My friend rented the new Audi SUV from Silvercar to get us from Denver to Keystone, which wasn’t free, but she was able to use new customer discounts and earn a $25 Visa gift card for being a new customer referred by an existing customer, her husband. This means he will also earn a $25 Visa gift card. If you want to be referred to Silvercar and get a $25 Visa code on your first rental, I’m more than happy to refer you with the code SHULL.
To recap, here’s just how crazy it was to fly to Colorado for one night of skiing with a friend… My flights were booked with points, I had free breakfast in the United Club before boarding, our hotel was booked with an award night, night skiing was free, hotel breakfast was free, the rental car was a solid deal, and my one-day lift ticket was covered with a pass I already owned. The way my mind works, it isn’t crazy to go, it would be crazy to not go!
Heck, going to a concert or the rodeo in Houston with a friend can easily cost more than the cash this trip cost to put together.
Enjoying one night skiing in Colorado
To be fair, we did have some costs since we wanted to ‘live it up’ on our one night in Colorado by eating at the Keystone Ranch Restaurant that is set in a 1930’s Colorado homestead. This restaurant is cozy, but still pretty darn elegant as far as ski ranch restaurants go with good food and excellent service. We were too busy chatting to take very good photos of the restaurant, but I enjoyed the heck out of their version of a slightly sweeter Old Fashioned.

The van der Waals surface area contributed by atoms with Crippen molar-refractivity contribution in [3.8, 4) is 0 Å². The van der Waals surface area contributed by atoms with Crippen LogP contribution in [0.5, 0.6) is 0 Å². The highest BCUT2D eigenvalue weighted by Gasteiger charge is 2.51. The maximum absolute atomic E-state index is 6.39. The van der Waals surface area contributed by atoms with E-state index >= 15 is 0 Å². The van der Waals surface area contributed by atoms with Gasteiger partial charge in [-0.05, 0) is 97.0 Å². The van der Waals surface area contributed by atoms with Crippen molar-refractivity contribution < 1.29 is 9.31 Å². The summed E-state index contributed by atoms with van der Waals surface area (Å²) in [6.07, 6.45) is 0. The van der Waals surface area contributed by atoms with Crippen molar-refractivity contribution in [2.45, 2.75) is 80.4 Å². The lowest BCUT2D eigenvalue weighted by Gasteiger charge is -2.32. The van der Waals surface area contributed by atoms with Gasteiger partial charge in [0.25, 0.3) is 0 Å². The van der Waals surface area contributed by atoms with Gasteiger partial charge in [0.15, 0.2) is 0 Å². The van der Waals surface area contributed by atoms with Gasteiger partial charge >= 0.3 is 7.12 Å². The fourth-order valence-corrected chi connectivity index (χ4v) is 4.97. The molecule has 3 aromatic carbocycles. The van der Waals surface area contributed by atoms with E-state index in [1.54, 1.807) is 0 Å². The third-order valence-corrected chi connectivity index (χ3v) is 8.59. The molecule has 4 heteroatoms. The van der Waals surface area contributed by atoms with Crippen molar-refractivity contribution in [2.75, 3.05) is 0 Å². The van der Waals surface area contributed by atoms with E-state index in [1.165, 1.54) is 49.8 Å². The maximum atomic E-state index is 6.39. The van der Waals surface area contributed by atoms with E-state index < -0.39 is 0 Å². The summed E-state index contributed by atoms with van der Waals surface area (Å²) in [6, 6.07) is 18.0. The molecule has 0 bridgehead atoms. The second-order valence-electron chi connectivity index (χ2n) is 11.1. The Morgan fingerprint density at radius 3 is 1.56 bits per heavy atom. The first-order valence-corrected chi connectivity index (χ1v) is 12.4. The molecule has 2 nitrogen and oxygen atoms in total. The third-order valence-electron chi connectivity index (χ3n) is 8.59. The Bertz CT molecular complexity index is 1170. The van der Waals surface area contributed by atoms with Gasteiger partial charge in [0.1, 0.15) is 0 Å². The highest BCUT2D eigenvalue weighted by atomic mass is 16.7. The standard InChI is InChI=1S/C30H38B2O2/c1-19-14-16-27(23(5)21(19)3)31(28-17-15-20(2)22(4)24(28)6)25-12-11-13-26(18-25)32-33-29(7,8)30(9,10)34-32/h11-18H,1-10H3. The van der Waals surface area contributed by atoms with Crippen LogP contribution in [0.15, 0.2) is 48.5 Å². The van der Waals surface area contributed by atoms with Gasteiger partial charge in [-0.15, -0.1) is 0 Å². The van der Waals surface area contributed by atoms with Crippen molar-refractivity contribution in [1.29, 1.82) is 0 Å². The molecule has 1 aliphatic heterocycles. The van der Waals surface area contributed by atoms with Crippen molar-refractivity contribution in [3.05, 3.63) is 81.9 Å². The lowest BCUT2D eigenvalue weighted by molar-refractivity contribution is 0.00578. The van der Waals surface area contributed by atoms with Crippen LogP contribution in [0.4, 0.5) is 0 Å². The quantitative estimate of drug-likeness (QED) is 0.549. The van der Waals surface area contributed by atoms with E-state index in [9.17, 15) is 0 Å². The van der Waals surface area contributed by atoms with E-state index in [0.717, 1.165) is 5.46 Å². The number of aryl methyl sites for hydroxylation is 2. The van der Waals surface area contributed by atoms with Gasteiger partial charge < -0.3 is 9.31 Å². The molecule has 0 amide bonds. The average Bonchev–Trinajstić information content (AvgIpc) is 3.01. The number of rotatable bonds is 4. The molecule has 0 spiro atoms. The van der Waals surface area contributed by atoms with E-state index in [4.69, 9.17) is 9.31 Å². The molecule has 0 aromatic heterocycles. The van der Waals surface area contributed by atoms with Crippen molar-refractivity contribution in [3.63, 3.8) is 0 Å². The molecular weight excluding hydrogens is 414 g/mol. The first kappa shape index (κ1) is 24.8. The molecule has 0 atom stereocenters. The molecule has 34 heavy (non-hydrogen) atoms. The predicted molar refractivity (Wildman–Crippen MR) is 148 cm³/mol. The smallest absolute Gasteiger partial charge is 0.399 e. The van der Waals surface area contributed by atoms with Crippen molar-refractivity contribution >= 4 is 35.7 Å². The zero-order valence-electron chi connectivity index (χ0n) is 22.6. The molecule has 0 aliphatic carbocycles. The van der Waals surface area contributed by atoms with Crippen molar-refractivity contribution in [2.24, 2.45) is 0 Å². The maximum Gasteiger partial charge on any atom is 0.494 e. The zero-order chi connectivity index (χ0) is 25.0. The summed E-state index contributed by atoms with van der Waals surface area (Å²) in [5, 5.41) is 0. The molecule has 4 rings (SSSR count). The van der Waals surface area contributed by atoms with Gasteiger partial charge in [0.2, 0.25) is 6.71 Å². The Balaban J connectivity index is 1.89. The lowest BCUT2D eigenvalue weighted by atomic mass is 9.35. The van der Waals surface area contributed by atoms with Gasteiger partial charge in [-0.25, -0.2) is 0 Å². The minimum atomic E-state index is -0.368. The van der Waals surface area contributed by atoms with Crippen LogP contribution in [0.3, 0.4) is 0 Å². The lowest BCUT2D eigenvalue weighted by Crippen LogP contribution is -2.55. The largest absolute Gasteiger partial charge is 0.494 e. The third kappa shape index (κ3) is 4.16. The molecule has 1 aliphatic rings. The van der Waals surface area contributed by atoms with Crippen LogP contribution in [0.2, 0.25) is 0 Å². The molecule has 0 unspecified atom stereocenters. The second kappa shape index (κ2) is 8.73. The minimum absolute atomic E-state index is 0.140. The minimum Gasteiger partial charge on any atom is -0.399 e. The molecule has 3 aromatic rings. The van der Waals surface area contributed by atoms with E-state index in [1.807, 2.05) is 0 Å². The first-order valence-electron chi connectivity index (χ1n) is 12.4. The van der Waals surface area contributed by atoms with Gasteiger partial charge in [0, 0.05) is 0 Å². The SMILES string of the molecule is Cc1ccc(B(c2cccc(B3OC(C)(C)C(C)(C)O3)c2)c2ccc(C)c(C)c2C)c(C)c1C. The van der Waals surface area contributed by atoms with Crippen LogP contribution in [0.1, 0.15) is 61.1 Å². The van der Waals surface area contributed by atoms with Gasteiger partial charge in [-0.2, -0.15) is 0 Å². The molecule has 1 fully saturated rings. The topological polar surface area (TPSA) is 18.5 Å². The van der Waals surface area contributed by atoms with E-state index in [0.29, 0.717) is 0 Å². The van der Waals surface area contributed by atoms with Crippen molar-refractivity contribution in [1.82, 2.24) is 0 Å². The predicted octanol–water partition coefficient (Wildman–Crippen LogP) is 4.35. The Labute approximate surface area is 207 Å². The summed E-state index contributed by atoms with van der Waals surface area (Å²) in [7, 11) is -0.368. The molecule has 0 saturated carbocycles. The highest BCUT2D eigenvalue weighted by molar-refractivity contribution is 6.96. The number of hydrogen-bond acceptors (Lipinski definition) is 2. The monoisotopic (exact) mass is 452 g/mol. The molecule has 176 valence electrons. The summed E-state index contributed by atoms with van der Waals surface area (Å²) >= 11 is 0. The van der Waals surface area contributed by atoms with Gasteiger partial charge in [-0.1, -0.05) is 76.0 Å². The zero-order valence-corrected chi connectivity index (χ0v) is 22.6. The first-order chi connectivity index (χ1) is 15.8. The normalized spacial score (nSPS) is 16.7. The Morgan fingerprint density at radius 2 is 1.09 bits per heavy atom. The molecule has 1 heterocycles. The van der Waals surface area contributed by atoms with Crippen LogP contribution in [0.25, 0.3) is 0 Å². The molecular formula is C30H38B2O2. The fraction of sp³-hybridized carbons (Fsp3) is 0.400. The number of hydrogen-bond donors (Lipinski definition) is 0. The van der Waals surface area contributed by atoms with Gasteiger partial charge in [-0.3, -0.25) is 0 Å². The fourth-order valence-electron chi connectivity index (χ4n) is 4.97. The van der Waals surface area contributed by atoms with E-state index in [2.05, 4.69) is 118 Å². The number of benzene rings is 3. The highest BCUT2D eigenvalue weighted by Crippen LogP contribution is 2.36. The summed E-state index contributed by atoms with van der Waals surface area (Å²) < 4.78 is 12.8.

Their iconic and hearty beef barley kettle soup was as filling as it sounds, and the roast vegetable stack comprised of portabella mushroom, eggplant, assorted squash, frisée, grilled radicchio, white bean puree, and aged balsamic got a big thumbs up. I don’t really know what all of those ingredients are, but it sure did taste good and made me feel slightly less guilty about diving face first into the insanely good bread basket before our meal even began.
Since I don’t currently own skis, we did have the expense of renting gear for a day, but what was cool about that is picking skis up as early as 4PM the day before doesn’t cost any additional over picking them up the next morning. That means that night skiing on the day we arrived truly was 100% free. Since we there in mid-March after the time change, the night skiing that goes from 4PM – 8PM wasn’t actually dark or very cold until the very end of the session.
There’s risk in flying somewhere just for a night as any significant delay will likely derail your on-the-ground plans, but if you are willing to roll the dice, the reward of getting out of your normal grind to see nature, laugh with friends, and recharge can be worth so much more than the miles and points you invested in the adventure.
I’m very thankful to have friends as “crazy” as me, and the miles and points to allow ideas like skiing for a night in Colorado in the middle of the week to become a reality. We got lucky that the flights and weather aligned to let our plans go off without a hitch. After our time on the mountain, I was back home before I knew it, but with some great new memories to remember long after the Colorado snow melts for the season.
What sort of otherwise ‘crazy’ trips have miles and points made possible for you?
Editorial Note: The opinions expressed here are mine and not provided, reviewed, by any bank, card issuer, or other company unless otherwise stated.